Urbina Bay & Tagus Cove, Isabela Island

Mar 07, 2018 - National Geographic Islander

Today we woke up to the beautiful view of Isabela Island, we disembarked after breakfast on the base of Alcedo Volcano; this is one of the five active volcanoes that form Isabela Island. Isabela is the largest island of the Galapagos Archipelago; if you were to combine all the rest of the islands together you will still not make the total size of Isabela Island which is 58% of the total land mass of the Galapagos Islands. Our first visit site today was Urbina Bay, which was uplifted 5m up and 6km long by seismic activity in 1954. As we walked along Urbina Bay, we encountered beautiful vegetation, carpenter bees, curious Galapagos flycatchers and Darwin finches, Galapagos yellow land iguanas and a giant tortoise! Our first giant tortoise and probably from Alcedo volcano, which had concluded its downward migration from the volcano towards the arid zone to lay its eggs.


After Urbina Bay we raised anchored and navigated towards famous Tagus Cove, this cove is a protected area that was frequented by sailors, who visited this Archipelago, as a place to anchor and rest. A famous vessel that anchored in this cove was the HMS Beagle in 1835 with Charles Darwin aboard. At Tagus Cove some of us went snorkeling with sea lions, penguins, flightless cormorants and lots of fish and others went for some bird watching while exercising on kayaks and paddle boards.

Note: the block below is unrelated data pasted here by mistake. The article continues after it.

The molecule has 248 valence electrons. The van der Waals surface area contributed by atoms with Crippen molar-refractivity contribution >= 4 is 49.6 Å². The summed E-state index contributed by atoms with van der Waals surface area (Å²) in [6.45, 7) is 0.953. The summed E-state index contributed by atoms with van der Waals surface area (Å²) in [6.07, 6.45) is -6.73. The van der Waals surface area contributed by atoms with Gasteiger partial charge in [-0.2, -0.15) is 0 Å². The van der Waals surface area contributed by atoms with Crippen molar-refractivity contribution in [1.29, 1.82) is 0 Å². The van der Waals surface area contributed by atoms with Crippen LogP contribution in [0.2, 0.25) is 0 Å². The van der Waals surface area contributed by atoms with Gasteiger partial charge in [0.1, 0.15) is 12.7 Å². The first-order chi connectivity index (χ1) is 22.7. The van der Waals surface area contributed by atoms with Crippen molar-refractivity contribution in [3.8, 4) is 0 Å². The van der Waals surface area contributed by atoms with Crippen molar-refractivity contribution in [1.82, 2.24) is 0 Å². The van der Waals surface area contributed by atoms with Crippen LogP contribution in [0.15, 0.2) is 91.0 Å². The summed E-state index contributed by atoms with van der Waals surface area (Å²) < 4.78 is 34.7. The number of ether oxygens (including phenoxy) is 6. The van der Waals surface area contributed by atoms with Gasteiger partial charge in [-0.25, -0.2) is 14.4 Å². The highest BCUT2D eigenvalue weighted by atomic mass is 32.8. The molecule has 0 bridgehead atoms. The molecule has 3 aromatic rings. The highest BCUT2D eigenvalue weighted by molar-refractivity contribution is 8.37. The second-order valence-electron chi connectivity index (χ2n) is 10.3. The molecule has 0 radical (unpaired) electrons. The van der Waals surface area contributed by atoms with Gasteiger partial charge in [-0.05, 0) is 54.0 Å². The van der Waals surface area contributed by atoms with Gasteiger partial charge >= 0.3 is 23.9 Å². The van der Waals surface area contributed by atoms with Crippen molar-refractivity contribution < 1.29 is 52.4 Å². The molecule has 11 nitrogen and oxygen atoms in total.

In the late afternoon, concluded another beautiful day at the Galapagos with a hike on top of Darwin Lake. The Galapagos Island are truly a unique place, each island and even each part of an island is different and beautiful in its own unique way.

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About the Author

Gianna Haro


Most of Gianna´s memories seem to be dreams, made on flawless white sandy beaches with black lava rock contours and gorgeous turquoise ocean waters. Most of it happened while barefoot, in an enchanting place that some people regard as an ideal natural laboratory, the Galápagos Islands. For her it was home. Gianna grew up going to the beach nearly every day, snorkeling in crystal clear waters, playing with wild flowers, having sea lions steal her ice cream, observing marine iguanas, and identifying invertebrates. The latter was by no means technically accurate—she dubbed each new discovery with its own made-up scientific name. At some point during those early years, being an observer became an innate ability and she knew she wanted to be a biologist. 

About the Videographer

Taylor Butz

Video Chronicler

Taylor was born in Seattle, Washington and grew up on Vashon Island in Puget Sound. It was on this island he picked up his first video camera and began producing, directing and editing backyard blockbusters. Alien invasions, ninja assassins and haunted forests were all rich plotlines for these early films. Growing up on remote Vashon Island gave him a fascination and connection with nature that would prove vital in his development as a filmmaker.

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